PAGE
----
Relocating certain productions is one of the conditions set by the government for obtaining a loan of 5 billion euros for Renault. Relocations in the automotive sector are also at the heart of the recovery debate in the sector today.
But for Louis Schweitzer, former boss of Renault (from 1992 to 2005 and still honorary president), relocating factories should not be the priority. “We have to take a look at the past. In 2005, when I left Renault, we built 1.3 million cars in France. In 2018, we manufactured less than 700,000. In other words, production in France was divided almost by two during the Ghosn period “, he explains on BFM Business.
Stop the bleeding
“And what we have to do now is to stop the bleeding first and that I believe is entirely possible. (…) Of course wages are a little more expensive than elsewhere but not more expensive than in Germany which is the first European automobile industry “, he underlines.
“Secondly France is well located in Europe and logistics is fundamental. So what is important to me is to stop the bleeding and (…) if we load the French factories well, it does not it is not a question of creating new factories but there is what to increase up to 900,000 or 1 million the production of Renault in France “, adds Louis Schweitzer.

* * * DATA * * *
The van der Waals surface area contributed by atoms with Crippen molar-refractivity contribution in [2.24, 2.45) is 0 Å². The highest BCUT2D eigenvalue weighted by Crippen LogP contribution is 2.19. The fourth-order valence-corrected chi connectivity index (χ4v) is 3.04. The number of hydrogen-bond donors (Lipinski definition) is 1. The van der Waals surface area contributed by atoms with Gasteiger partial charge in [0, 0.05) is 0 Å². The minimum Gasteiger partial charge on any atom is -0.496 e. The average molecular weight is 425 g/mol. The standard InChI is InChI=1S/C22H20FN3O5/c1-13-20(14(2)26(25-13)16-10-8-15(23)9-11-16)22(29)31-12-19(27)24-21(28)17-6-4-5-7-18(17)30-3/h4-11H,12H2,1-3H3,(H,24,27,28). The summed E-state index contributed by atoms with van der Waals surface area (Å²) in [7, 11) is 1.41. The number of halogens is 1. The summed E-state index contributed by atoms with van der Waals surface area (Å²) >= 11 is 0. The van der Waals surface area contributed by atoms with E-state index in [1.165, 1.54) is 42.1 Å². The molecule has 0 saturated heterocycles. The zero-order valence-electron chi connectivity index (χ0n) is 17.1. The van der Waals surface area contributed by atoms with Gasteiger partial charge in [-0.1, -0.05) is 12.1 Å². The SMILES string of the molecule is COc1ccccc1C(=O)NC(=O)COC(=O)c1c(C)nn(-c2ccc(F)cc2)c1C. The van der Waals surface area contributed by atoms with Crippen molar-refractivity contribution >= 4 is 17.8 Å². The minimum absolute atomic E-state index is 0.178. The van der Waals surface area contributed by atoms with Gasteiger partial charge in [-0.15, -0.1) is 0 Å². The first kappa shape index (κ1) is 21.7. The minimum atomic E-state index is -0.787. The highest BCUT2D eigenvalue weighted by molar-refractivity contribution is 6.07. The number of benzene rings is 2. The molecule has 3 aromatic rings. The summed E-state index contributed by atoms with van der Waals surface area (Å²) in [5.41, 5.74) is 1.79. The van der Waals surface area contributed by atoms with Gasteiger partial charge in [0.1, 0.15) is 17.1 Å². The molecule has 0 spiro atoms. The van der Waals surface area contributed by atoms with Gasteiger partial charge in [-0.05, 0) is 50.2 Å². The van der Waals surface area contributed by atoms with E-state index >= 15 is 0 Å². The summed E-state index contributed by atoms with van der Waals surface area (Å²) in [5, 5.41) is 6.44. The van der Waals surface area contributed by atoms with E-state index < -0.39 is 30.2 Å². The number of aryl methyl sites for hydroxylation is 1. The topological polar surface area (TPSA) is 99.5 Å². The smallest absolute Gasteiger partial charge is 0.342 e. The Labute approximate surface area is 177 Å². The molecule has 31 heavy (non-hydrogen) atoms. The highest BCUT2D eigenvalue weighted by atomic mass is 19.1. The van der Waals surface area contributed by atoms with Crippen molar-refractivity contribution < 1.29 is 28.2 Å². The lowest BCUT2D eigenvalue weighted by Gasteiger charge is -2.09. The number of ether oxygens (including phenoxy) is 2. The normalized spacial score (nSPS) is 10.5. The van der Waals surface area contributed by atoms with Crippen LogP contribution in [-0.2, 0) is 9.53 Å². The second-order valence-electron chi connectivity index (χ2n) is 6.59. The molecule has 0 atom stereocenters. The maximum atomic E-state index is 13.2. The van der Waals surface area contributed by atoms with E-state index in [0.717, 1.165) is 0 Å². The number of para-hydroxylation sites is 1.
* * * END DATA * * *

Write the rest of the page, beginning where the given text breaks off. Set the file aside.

And to explain: “in Renault’s recovery plan, there is the capacity to increase production in France whereas for 15 years it has decreased every year”. While specifying that this increase must concern “mid-range cars”. “The assembly labor costs are not decisive if we have productive, automated factories and taking into account the advantage of geographic” location.
Still, Louis Schweitzer welcomes the manufacturer’s recovery plan. “Usually, the first contributor is always the suppliers who make half or two-thirds of the savings (…) and there in the recovery plan everything comes from Renault itself. That is to say that Renault has perfectly understood that it is not by bumping into subcontractors that it will turn around the business and secure the industrial future of France. ”